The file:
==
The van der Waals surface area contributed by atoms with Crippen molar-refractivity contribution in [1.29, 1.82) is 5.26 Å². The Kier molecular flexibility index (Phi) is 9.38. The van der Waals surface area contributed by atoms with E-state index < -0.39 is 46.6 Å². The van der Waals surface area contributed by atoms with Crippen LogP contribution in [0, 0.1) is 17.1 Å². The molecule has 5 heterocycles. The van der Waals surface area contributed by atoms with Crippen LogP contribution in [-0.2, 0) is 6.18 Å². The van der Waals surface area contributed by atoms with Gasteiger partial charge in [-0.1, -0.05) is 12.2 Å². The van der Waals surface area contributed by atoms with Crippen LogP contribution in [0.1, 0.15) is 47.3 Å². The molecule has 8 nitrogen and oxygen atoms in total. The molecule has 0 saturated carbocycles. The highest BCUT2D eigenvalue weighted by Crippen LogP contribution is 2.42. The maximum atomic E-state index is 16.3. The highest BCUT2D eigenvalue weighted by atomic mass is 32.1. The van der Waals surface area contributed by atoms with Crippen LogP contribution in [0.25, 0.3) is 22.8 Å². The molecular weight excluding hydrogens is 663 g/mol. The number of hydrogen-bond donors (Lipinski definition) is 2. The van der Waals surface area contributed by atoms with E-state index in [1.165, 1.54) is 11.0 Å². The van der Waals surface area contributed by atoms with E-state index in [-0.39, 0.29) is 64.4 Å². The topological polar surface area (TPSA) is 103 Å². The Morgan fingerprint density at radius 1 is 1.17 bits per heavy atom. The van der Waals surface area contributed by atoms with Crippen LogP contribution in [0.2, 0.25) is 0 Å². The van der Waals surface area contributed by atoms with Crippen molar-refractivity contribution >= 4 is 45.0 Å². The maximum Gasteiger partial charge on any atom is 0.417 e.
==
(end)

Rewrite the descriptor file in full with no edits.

The van der Waals surface area contributed by atoms with Crippen molar-refractivity contribution in [1.29, 1.82) is 5.26 Å². The Kier molecular flexibility index (Phi) is 9.38. The van der Waals surface area contributed by atoms with E-state index < -0.39 is 46.6 Å². The van der Waals surface area contributed by atoms with Crippen LogP contribution in [0, 0.1) is 17.1 Å². The molecule has 5 heterocycles. The van der Waals surface area contributed by atoms with Crippen LogP contribution in [-0.2, 0) is 6.18 Å². The van der Waals surface area contributed by atoms with Gasteiger partial charge in [-0.1, -0.05) is 12.2 Å². The van der Waals surface area contributed by atoms with Crippen LogP contribution in [0.1, 0.15) is 47.3 Å². The molecule has 8 nitrogen and oxygen atoms in total. The molecule has 0 saturated carbocycles. The highest BCUT2D eigenvalue weighted by Crippen LogP contribution is 2.42. The maximum atomic E-state index is 16.3. The highest BCUT2D eigenvalue weighted by atomic mass is 32.1. The van der Waals surface area contributed by atoms with Crippen LogP contribution in [0.25, 0.3) is 22.8 Å². The molecular weight excluding hydrogens is 663 g/mol. The number of hydrogen-bond donors (Lipinski definition) is 2. The van der Waals surface area contributed by atoms with E-state index in [1.165, 1.54) is 11.0 Å². The van der Waals surface area contributed by atoms with E-state index in [-0.39, 0.29) is 64.4 Å². The topological polar surface area (TPSA) is 103 Å². The Morgan fingerprint density at radius 1 is 1.17 bits per heavy atom. The van der Waals surface area contributed by atoms with Crippen LogP contribution in [0.2, 0.25) is 0 Å². The van der Waals surface area contributed by atoms with Crippen molar-refractivity contribution >= 4 is 45.0 Å². The maximum Gasteiger partial charge on any atom is 0.417 e.